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Boric acid suppositories have been known to effectively treat vaginal infections such as yeast infections and bacterial vaginosis. As effective as the boric acid suppositories are, there are times we advise that you don’t use boric acid suppositories.
First, it is important to understand how boric acid suppositories work.
Here is when you should not use boric acid suppositories
If you have a UTI
Boric acid suppositories do not treat UTI. When you have a UTI, the bad bacteria has already entered your urethra (your pee hole), your bladder and in some severe cases, your kidney. Boric acid suppositories only treats what is in your vaginal cavity. Therefore, when you use them when having a UTI, they are not going to help. Here is a detailed article on why boric acid suppositories do not treat UTI.
If you have an STD/STI
If you have an STD or an STI, boric acid suppositories will not work. In some cases, STI symptoms may appear as if they are those of a vaginal infection. Secondly, STDs tend to bruise or cause wounds on your private area, and it is not advisable to use boric acid suppositories on open wounds. If you suspect you have a UTI, please get checked and find the right treatment for it.
If you are pregnant
There is not so much research that has been done on boric acid suppositories and how they affect pregnancy. (No one wants to do medical tests on pregnant women for ethical reasons). As a result, not much is known on whether the boric acid inserted into your vagina can be passed to your baby. In this case, we therefore advise women to avoid boric acid suppositories when pregnant or breastfeeding.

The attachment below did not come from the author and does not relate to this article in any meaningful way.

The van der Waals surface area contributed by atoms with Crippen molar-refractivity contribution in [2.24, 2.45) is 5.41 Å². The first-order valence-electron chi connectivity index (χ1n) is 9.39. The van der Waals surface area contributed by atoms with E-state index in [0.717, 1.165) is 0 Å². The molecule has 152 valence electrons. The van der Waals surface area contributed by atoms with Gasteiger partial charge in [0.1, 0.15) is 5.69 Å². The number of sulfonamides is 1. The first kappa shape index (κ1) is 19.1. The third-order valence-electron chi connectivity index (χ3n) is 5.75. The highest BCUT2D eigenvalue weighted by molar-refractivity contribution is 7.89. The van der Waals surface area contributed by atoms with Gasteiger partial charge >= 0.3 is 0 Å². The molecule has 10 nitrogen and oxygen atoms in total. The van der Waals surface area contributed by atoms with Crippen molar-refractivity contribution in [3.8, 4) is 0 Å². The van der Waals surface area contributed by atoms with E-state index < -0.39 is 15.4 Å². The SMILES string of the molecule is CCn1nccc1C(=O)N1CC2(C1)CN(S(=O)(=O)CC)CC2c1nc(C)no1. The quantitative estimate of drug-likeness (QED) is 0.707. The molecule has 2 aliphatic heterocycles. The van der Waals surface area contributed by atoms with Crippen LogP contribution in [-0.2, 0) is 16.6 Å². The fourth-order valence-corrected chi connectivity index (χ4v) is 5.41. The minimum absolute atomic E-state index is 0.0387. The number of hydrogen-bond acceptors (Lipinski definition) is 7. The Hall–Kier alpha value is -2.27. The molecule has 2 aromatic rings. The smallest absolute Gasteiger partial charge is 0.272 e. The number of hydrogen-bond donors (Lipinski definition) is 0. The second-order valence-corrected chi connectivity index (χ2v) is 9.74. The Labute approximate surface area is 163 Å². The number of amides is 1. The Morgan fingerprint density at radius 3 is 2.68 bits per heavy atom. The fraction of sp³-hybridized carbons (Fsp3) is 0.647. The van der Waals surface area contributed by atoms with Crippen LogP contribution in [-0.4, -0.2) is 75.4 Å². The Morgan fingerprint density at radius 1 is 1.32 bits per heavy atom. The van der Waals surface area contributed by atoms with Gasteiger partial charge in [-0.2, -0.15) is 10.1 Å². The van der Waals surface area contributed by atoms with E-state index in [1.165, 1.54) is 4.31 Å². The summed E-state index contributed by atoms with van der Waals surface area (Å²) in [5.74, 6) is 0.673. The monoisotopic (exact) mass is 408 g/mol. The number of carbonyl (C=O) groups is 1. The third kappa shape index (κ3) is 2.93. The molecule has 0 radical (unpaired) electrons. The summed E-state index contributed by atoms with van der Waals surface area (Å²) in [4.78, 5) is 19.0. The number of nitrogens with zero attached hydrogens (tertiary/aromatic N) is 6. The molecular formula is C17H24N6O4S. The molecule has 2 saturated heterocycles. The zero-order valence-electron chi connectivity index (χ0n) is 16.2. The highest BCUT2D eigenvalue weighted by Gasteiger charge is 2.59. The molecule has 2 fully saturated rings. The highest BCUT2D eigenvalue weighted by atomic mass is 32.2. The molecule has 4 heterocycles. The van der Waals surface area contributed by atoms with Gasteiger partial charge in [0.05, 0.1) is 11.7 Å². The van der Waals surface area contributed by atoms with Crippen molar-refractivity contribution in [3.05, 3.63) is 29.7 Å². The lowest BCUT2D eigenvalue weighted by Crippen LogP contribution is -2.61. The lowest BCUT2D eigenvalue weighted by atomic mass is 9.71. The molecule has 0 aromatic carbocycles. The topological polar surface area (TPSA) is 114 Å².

When you use boric acid suppositories when on your periods, it will just come out with your period and will not be effective. If bleeding is caused by other factors such as cuts in your labia or vagina, avoid the suppositories because boric acid suppositories should not be used on open wounds.
When you have PID
Pelvic Inflammatory disease is unfortunately common on many women. PID affects the uterus and the cervix and therefore boric acid suppositories cannot be effective at treating PID. Remember the suppositories only treat what’s within the vaginal cavity. If you have PID, please follow up with a doctor and get the right treatment which includes antibiotics specifically meant for that.
If you have open wounds and sores
We advise that you don’t use boric acid suppositories if you have open wounds and sores. For the same reason boric acid should not be consumed by mouth, they should not be applied on open wounds so that they don’t get to your blood system. If you have open wounds and sores, seek treatment for them first then use boric acid suppositories.